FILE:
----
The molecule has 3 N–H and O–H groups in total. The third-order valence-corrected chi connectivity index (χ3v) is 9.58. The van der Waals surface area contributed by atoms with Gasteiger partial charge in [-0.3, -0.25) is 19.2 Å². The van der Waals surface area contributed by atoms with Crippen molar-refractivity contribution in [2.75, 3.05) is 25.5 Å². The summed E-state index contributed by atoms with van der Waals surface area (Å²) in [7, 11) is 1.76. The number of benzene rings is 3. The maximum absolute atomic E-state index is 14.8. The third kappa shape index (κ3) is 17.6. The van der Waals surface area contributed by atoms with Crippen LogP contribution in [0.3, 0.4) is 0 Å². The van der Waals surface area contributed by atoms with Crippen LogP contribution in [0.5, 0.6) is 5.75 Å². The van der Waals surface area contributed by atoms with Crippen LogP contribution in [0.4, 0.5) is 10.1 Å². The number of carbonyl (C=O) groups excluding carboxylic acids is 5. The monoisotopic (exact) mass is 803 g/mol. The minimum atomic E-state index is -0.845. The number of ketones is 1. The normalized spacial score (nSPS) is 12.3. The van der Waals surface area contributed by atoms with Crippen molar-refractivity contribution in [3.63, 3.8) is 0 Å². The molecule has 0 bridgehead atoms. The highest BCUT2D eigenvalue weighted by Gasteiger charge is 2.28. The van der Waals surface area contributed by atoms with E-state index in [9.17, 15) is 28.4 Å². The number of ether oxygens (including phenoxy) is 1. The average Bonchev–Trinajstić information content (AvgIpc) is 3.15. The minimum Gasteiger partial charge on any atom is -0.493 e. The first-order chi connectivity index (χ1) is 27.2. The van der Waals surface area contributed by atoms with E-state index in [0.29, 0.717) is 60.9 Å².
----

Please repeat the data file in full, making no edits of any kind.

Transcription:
The molecule has 3 N–H and O–H groups in total. The third-order valence-corrected chi connectivity index (χ3v) is 9.58. The van der Waals surface area contributed by atoms with Gasteiger partial charge in [-0.3, -0.25) is 19.2 Å². The van der Waals surface area contributed by atoms with Crippen molar-refractivity contribution in [2.75, 3.05) is 25.5 Å². The summed E-state index contributed by atoms with van der Waals surface area (Å²) in [7, 11) is 1.76. The number of benzene rings is 3. The maximum absolute atomic E-state index is 14.8. The third kappa shape index (κ3) is 17.6. The van der Waals surface area contributed by atoms with Crippen LogP contribution in [0.3, 0.4) is 0 Å². The van der Waals surface area contributed by atoms with Crippen LogP contribution in [0.5, 0.6) is 5.75 Å². The van der Waals surface area contributed by atoms with Crippen LogP contribution in [0.4, 0.5) is 10.1 Å². The number of carbonyl (C=O) groups excluding carboxylic acids is 5. The monoisotopic (exact) mass is 803 g/mol. The minimum atomic E-state index is -0.845. The number of ketones is 1. The normalized spacial score (nSPS) is 12.3. The van der Waals surface area contributed by atoms with Crippen molar-refractivity contribution in [3.63, 3.8) is 0 Å². The molecule has 0 bridgehead atoms. The highest BCUT2D eigenvalue weighted by Gasteiger charge is 2.28. The van der Waals surface area contributed by atoms with E-state index in [9.17, 15) is 28.4 Å². The number of ether oxygens (including phenoxy) is 1. The average Bonchev–Trinajstić information content (AvgIpc) is 3.15. The minimum Gasteiger partial charge on any atom is -0.493 e. The first-order chi connectivity index (χ1) is 27.2. The van der Waals surface area contributed by atoms with E-state index in [0.29, 0.717) is 60.9 Å².